Buying a home that needs a little TLC can be a good investment, particularly if you do the work yourself. Before you start making offers, though, be aware that if you have to hire pros to get the work done, you may end up paying more for renovations than the house is worth. Even if you have the DIY chops to tackle major remodeling projects, the local building authority might require that some parts of the project be done by pros (wiring, HVAC, and plumbing, for example). Your best bet is to get free estimates from contractors before you buy so you’ll know what the work will cost if you can’t do it all yourself.
Most buyers get preapproved by a mortgage company before they start looking at houses, and their lenders tell them exactly how much they can afford to spend on a house. The lender determines that amount by comparing the buyer’s income and expenses. If you take on more debt, however, the amount you can afford to spend on the house will drop. If, for instance, you buy a new sports car before you close on a house contract, the additional monthly payment for that new car could disqualify you from the mortgage, even after preapproval, and you could lose the house you wanted.
The world of real estate can be confusing to first-time home buyers, so it pays to have someone in your corner who’s looking out for you. For this reason, consider hiring a buyer's agent, a real estate agent who specializes in representing only buyers, not sellers. A buyer’s agent works on commission, getting paid only when you close on a house. Her job is to protect your interests throughout the real estate process. She handles important details like scheduling surveys and inspections, and she'll work with your lender and the seller’s agent to solve problems.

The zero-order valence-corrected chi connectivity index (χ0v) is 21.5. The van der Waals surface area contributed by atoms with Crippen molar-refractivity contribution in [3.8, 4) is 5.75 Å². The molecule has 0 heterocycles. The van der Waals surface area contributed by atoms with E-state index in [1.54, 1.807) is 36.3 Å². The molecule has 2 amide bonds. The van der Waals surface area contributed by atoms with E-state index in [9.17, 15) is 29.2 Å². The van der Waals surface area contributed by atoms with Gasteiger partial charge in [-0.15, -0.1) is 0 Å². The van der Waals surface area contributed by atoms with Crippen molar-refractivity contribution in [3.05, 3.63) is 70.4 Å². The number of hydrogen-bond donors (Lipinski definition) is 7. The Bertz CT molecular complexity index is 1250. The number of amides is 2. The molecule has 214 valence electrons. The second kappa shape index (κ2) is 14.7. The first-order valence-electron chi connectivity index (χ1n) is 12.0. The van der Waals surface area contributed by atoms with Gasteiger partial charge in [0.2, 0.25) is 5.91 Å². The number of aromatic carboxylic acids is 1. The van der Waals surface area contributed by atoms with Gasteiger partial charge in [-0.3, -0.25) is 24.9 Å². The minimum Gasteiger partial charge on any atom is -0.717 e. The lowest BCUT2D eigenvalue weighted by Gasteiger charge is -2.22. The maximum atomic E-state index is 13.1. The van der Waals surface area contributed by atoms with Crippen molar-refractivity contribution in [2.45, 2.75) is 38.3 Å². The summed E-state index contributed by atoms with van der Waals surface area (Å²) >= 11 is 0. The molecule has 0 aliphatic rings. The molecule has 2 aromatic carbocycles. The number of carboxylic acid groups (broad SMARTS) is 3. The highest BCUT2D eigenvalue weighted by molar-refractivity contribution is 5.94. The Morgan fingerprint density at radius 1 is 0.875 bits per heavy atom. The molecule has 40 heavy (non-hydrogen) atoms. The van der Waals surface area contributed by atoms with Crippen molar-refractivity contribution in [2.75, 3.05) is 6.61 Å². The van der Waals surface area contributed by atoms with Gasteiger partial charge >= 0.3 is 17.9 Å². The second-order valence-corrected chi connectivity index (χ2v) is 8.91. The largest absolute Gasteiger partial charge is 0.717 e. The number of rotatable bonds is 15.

If you buy a home listed with a real estate brokerage, the listing contract will usually specify that an inspection be done after your financing is approved. If you’re buying a for-sale-by-owner house (FSBO), however, an inspection may not be part of the contract. Nevertheless, insist on one—even if you have to pay for it—before you commit. For about $300, you can have a professional inspector examine every part of the house, including appliances, wiring, and HVAC, so you won’t end up dealing with unexpected repairs after you move in.
It can be tempting to go over your planned budget for that “dream house,” but you created that budget for a reason. As a homeowner there will be many unexpected costs in your future, you don’t want to spend all your savings to own a house that you are unable to afford to maintain. Plus, you’ll never be able to enjoy the place if it becomes the reason you have to miss out on trips, concerts, and other fun events.
When you’re buying a house friends, family, your real estate agent, and even strangers will want to share their advice and opinions. Sure, some of it will be useful, but when it comes down to picking the right house your own opinion is the one that matters most. Mom and dad might have comments about the location, your best friend might not like the cabinet colors, but at the end of the day you will be the one living there. Choose the house that meets all of your needs and wants, not theirs.
Calmer than last spring’s record pace, Metro Vancouver home buyer demand remains elevated